Morbidity and mortality

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Material Information

Title:
Morbidity and mortality
Uniform Title:
Morbidity and mortality (Washington, D.C. : 1952)
Running title:
Weekly mortality report
Weekly morbidity report
Morbidity and mortality weekly report
Abbreviated Title:
Morb. mortal.
Physical Description:
25 v. : ; 27 cm.
Language:
English
Creator:
United States -- National Office of Vital Statistics
Communicable Disease Center (U.S.)
National Communicable Disease Center (U.S.)
Center for Disease Control
Publisher:
The Office
Place of Publication:
Washington, D.C
Publication Date:
Frequency:
weekly
regular

Subjects

Subjects / Keywords:
Communicable diseases -- Statistics -- Periodicals -- United States   ( lcsh )
Mortality -- Periodicals -- United States   ( lcsh )
Morbidity -- Periodicals -- United States   ( mesh )
Mortality -- Periodicals -- United States   ( mesh )
Statistics, Medical -- Periodicals -- United States   ( lcsh )
Statistics, Vital -- Periodicals -- United States   ( lcsh )
Genre:
federal government publication   ( marcgt )
statistics   ( marcgt )
periodical   ( marcgt )

Notes

Additional Physical Form:
Also issued online.
Statement of Responsibility:
Federal Security Agency, Public Health Service, National Office of Vital Statistics.
Dates or Sequential Designation:
Vol. 1, no. 1 (Jan. 11, 1952)-v. 25, no. 9 (Mar. 6, 1976).
Issuing Body:
Issued by: U.S. National Office of Vital Statistics, 1952-Jan. 6, 1961; Communicable Disease Center, 1961- ; National Communicable Disease Center, ; Center for Disease Control, -Mar. 6, 1976.
General Note:
Title from caption.

Record Information

Source Institution:
University of Florida
Rights Management:
All applicable rights reserved by the source institution and holding location.
Resource Identifier:
oclc - 02246644
lccn - 74648956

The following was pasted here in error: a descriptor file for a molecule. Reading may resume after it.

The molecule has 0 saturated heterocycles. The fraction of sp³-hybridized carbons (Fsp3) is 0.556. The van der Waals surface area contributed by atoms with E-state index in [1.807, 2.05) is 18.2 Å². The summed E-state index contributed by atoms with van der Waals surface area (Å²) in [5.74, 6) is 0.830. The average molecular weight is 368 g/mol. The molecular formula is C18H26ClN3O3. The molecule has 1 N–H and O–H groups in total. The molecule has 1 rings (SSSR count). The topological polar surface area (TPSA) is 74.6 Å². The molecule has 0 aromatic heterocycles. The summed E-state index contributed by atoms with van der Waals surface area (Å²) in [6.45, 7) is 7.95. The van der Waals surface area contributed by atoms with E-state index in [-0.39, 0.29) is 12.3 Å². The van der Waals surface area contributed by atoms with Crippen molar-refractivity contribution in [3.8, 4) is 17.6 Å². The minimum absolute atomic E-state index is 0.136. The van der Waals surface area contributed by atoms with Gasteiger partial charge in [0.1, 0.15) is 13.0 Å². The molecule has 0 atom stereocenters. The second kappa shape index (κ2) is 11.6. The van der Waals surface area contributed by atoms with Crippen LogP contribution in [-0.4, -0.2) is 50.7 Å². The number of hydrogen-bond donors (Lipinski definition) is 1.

issn - 0091-0031
ocm02246644
Classification:
lcc - RA407.3 .A37
ddc - 312/.3/0973
nlm - W2 A N25M
System ID:
AA00010654:00366

Related Items

Preceded by:
Weekly mortality index
Preceded by:
Weekly morbidity report
Succeeded by:
Morbidity and mortality weekly report


This item is only available as the following downloads:


Full Text




COMMUNICABLE DISEASE CENTER


Vol. 14, No. 2


WEEKLY

REPORT


Week Ending
January 16, 1965


U.S. DEPARTMENT OF HEALTH, EDUCATION, AND WELFARE PUBLIC HEALTH SERVICE


EPIDEMIOLOGIC NOTES
RABIES IN ANIMALS
There were 88 cases of animal rabies reported for the
week ended January 16, 1965; 70 cases were reported a
year ago. Twenty-three of this week's total were reported
from Tennessee. The cumulative total of animal rabies
cases thus far in 1965 is 180 as compared to 119 for the
similar period in 1964.
In 1964, 4,597 cases were reported for the entire year,
the highest total since 1958. A large number of these
cases represented fox rabies occurring in Tennessee and
and Virginia and skunk rabies in the midwest. The in-
creased reporting from Tennessee continues. Most of these
cases are located in the eastern counties. A special


Malaria Pennsylv ..

Salmonellosis C onia ... .

Shigellosis Geo 1 F .* .*


report on the epidemiological pattern and control measures
concerning fox rabies in this area will be included in a
future issue.


Table 1. CASES OF SPECIFIED NOTIFIABLE DISEASES: UNITED STATES
(Cumulative totals include revised and delayed reports through previous weeks)
2nd Week Ended Cumulative, First 2 Weeks
Disease January 16, January 11, Median Median
1965 1964 1960 1964 1965 1964 1960 1964
Aseptic meningitis ................ 30 30 30 68 49 47
Brucellosis ...................... 2 4 6 10 7 14
Diphtheria ........................ 6 1 20 9 9 35
Encephalitis, primary infectious .. 33 43 --- 64 61
Encephalitis, post-infectious.... 19 6 --- 24 14 ---
Hepatitis, infectious including
serum hepatitis ................ 796 869 1,093 1,481 1.494 1,784
Measles ........................... 6,746 5,682 7,589 11,949 8,873 13,484
Menlngococcal infections .......... 77 56 56 127 93 98